FDA Brings Lab Tests Under Its Oversight

Judy George, MedPage Today, April 29, 2024

The FDA issued its final rule to regulate laboratory-developed tests (LDTs), the agency said Monday.

LDTs are in vitro diagnostic products (IVDs) designed, manufactured, and used within a single clinical laboratory. They can be used to measure or detect markers like proteins, glucose, cholesterol, or DNA to help provide information about a patient’s health, including diagnosing, monitoring, or determining treatments.

Historically, the FDA has generally exercised enforcement discretion for most LDTs, meaning it has not enforced applicable requirements. LDTs were certified under the Clinical Laboratory Improvement Amendments of 1988 (CLIA) and regulated by the Centers for Medicare & Medicaid Services, which did not require the tests to show clinical validity.

The final rule amends existing regulations and makes explicit that IVDs are medical devices under the Federal Food, Drug, and Cosmetic Act, including when the manufacturer of the IVD is a laboratory. It phases out the agency’s enforcement discretion so IVDs manufactured by a lab largely would be treated the same as other IVDs.

“LDTs are being used more widely than ever before — for use in newborn screening, to help predict a person’s risk of cancer, or aid in diagnosing heart disease and Alzheimer’s,” FDA Commissioner Robert Califf, MD, said in a statement. “The agency cannot stand by while Americans continue to rely on results of these tests without assurance that they work.”

A growing body of evidence indicates that some LDTs raise public health concerns because they don’t provide accurate test results or don’t perform as well as FDA-authorized tests, said Jeff Shuren, MD, JD, director of the FDA’s Center for Devices and Radiological Health, in a press conference.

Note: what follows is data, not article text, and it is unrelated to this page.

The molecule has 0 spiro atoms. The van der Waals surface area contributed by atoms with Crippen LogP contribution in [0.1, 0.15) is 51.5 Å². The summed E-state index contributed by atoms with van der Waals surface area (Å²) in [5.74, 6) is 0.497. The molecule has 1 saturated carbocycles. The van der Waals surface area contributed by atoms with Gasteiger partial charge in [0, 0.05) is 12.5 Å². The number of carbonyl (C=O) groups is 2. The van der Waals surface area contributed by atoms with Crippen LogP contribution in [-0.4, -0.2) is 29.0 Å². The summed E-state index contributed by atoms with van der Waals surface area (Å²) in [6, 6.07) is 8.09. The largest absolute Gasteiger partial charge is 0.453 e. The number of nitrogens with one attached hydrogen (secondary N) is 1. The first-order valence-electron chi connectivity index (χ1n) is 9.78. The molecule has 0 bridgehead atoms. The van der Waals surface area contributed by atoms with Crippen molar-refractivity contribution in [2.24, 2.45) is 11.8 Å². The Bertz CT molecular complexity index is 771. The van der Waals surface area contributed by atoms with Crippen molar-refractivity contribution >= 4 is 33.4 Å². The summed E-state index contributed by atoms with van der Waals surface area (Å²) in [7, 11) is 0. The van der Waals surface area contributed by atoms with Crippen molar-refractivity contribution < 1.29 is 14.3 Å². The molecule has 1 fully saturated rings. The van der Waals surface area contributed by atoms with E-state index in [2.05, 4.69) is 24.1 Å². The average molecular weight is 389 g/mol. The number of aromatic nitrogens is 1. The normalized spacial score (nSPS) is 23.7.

Comments posted on the agency’s proposed rule helped shape the FDA’s thinking, leading to a 4-year phase-out period of the FDA’s general discretion approach, Shuren pointed out. “After this phase-out, the FDA generally will expect IVDs manufactured by either a non-laboratory or laboratory to meet the same requirements, though certain IVDs manufactured by a laboratory may fall within one of the agency’s target enforcement discretion policies,” he said.

Those discretion policies extend to LDTs that were marketed before the final rule was issued, certain tests that may help meet an unmet need, and LDTs approved by the New York State’s Clinical Laboratory Evaluation Program (CLEP).

The FDA’s final rule was met with mixed reviews. “We strongly support FDA’s decision to regulate lab-developed tests because it is unconscionable that thousands of tests are being used by patients and consumers that have never been evaluated by independent experts to make sure they are accurate,” said Diana Zuckerman, PhD, president of the National Center for Health Research in Washington, D.C.

“Unfortunately, this final rule has compromised on a crucial issue: it ‘grandfathers’ the thousands of tests — some dangerously inaccurate — that are already on the market, rather than requiring them to be proven to accurately diagnose serious medical conditions or genetic vulnerabilities,” Zuckerman told MedPage Today. “The previously proposed version of this LDT rule did not have that giant, deadly loophole — a loophole that was also in the VALID Act that Congress had considered on lab-developed tests.”

Last month, several speakers at a House subcommittee hearing voiced concerns that, if the FDA proposed rule passed, labs would incur significant costs to meet compliance.


Others saw the final rule today as a step forward. “The FDA is putting patients first by beginning to make many lab test developers prove their tests are accurate and clinically reliable before they are offered for use on patients,” said Patricia Kelmar, JD, of the public advocacy group U.S. PIRG.


To read the entire article in MedPage Today, click here.